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Is Active Management a Commodity?
It is our business to try to find what we consider to be superior actively managed funds, managed by skilful investors. We may, for example, find an active manager who has delivered strong long-term results to clients, backed by an exceptional approach, tested over the long term. They would, in all likelihood, rate very well with us. Then, again, we may also evaluate a manager with no obvious active investment skill and whose fund has changed managers a few times over the long run. They could, perhaps, receive a negative rating from us. Yet, quite perplexingly, their fees would almost certainly be the same. What is going on?
There are a few factors, but we suspect there are particularly strong ties to their value proposition. In our experience, many active managers are not being particularly clear on their value proposition (how much excess value they expect to add versus their fee) and this encourages fee standardisation. Paying a higher fee for more added value is not the norm and so it feels quite sadly like good active management is priced more like a commodity than something worth paying up for. This is not a good thing.
Let is provide more context to this. We think, as active managers do, that they are in business because they believe they are above average. Put another way, they can demonstrate they have skill that enables them to charge a higher fee than a passive – skill free – alternative. Some active managers are also more skilful than others. And so because some managers should demand a higher fee for a higher quality offering, we would expect that defining their value add would be core to them. Those who can evidence real skill and therefore value add, should quite rightly demand a fee premium.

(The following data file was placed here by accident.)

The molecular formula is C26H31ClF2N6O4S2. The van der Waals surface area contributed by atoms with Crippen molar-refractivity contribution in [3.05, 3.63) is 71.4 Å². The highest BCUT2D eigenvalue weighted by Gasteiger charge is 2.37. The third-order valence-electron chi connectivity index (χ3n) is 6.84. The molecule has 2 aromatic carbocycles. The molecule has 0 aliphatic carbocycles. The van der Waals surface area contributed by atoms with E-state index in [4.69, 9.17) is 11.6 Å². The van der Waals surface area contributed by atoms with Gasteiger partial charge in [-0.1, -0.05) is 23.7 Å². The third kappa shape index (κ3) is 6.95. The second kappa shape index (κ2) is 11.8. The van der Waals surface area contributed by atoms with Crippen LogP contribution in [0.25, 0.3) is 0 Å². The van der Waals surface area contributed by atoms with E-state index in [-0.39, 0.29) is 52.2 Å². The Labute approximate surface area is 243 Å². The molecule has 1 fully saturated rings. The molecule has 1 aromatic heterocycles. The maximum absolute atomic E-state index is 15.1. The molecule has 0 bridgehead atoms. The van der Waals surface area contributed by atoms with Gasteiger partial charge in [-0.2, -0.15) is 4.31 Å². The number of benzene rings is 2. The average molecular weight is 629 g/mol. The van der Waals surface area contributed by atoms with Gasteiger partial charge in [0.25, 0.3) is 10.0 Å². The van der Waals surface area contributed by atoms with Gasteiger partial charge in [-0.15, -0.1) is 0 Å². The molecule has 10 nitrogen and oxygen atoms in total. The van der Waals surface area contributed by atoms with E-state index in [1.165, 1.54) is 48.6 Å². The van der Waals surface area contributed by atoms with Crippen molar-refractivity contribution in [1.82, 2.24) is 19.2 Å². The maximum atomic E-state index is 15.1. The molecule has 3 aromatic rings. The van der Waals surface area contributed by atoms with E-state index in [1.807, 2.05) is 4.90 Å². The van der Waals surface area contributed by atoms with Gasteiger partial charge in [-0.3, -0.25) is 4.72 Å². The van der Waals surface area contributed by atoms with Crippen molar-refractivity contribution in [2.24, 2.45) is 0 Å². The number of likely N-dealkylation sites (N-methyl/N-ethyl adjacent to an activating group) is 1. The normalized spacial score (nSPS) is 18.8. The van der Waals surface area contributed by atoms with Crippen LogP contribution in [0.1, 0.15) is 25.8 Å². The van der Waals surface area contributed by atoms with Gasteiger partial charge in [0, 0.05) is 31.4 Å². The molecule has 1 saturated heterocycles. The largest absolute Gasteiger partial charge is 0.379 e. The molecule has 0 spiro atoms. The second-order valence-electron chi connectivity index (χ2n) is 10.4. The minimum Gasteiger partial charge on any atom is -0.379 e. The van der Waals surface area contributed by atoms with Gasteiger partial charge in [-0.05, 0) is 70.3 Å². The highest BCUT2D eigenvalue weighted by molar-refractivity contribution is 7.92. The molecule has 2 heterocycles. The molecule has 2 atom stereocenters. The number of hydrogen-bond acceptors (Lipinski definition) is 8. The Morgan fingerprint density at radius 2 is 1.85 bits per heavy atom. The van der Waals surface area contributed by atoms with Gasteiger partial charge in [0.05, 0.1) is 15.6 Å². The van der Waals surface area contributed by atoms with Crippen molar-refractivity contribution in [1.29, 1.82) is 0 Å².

So, what does a skilful outcome look like over a long period for an actively managed fund? We ask this question in our fund manager due diligence meetings all the time. Can the active manager define it, even in principle? If so, is the fee they charge commensurate with the potential added value? Can they, perhaps, explain what a zero skill outcome may look like too? These are clearly hard, quite subjective questions. But they surely require an answer if an active fee is being charged and, more importantly, if they believe what they have is genuinely valuable.
What sorts of answers do we get to these questions? To generalise, they are usually quite vague or opaque. In part this is justified because it is very hard to establish what excess returns look like with foresight and they may feel like they are committing to a moving target. But, in our experience, it is also something that is not deeply considered, either. For example, the days of saying a fund objective is “to achieve capital growth” should be numbered. It is vague and undifferentiated and says nothing about their raison d’étre – adding excess risk adjusted returns.
So, we can see how customers may well view (some) active management more as a commodity than it should be. And this is a real shame. As we find more pressure on active management to lower fees, our sense is that it should not be a blanket cut. Some active managers are exceptional and should be able to hold their line on fees. But, others, who have a poorer value proposition or ones with lower excess return expectations, should face fee pressure. It is our hope that the downward fee pressure on active managers is therefore not indiscriminate. But we fear it might be.